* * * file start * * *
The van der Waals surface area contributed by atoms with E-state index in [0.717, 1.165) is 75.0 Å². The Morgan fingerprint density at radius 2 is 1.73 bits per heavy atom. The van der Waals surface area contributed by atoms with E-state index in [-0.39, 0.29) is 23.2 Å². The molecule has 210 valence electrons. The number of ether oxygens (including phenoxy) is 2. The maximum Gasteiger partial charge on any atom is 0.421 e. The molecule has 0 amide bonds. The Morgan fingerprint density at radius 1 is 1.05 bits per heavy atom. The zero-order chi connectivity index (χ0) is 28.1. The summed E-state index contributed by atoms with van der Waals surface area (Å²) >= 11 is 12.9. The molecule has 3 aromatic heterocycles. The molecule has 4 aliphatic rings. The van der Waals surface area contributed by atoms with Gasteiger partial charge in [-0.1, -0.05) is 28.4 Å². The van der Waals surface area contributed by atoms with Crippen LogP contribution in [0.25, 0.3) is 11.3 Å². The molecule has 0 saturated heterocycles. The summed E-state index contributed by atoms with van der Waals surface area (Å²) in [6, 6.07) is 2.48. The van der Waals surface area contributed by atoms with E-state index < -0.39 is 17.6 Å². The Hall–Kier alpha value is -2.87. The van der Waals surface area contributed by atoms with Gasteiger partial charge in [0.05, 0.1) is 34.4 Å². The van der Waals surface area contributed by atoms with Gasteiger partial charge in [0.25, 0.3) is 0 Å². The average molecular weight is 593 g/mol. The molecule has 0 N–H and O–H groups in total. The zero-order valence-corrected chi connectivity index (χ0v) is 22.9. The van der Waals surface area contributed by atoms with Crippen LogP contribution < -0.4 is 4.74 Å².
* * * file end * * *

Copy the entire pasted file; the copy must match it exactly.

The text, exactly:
The van der Waals surface area contributed by atoms with E-state index in [0.717, 1.165) is 75.0 Å². The Morgan fingerprint density at radius 2 is 1.73 bits per heavy atom. The van der Waals surface area contributed by atoms with E-state index in [-0.39, 0.29) is 23.2 Å². The molecule has 210 valence electrons. The number of ether oxygens (including phenoxy) is 2. The maximum Gasteiger partial charge on any atom is 0.421 e. The molecule has 0 amide bonds. The Morgan fingerprint density at radius 1 is 1.05 bits per heavy atom. The zero-order chi connectivity index (χ0) is 28.1. The summed E-state index contributed by atoms with van der Waals surface area (Å²) >= 11 is 12.9. The molecule has 3 aromatic heterocycles. The molecule has 4 aliphatic rings. The van der Waals surface area contributed by atoms with Gasteiger partial charge in [-0.1, -0.05) is 28.4 Å². The van der Waals surface area contributed by atoms with Crippen LogP contribution in [0.25, 0.3) is 11.3 Å². The molecule has 0 saturated heterocycles. The summed E-state index contributed by atoms with van der Waals surface area (Å²) in [6, 6.07) is 2.48. The van der Waals surface area contributed by atoms with E-state index < -0.39 is 17.6 Å². The Hall–Kier alpha value is -2.87. The van der Waals surface area contributed by atoms with Gasteiger partial charge in [0.05, 0.1) is 34.4 Å². The van der Waals surface area contributed by atoms with Gasteiger partial charge in [0.25, 0.3) is 0 Å². The average molecular weight is 593 g/mol. The molecule has 0 N–H and O–H groups in total. The zero-order valence-corrected chi connectivity index (χ0v) is 22.9. The van der Waals surface area contributed by atoms with Crippen LogP contribution < -0.4 is 4.74 Å².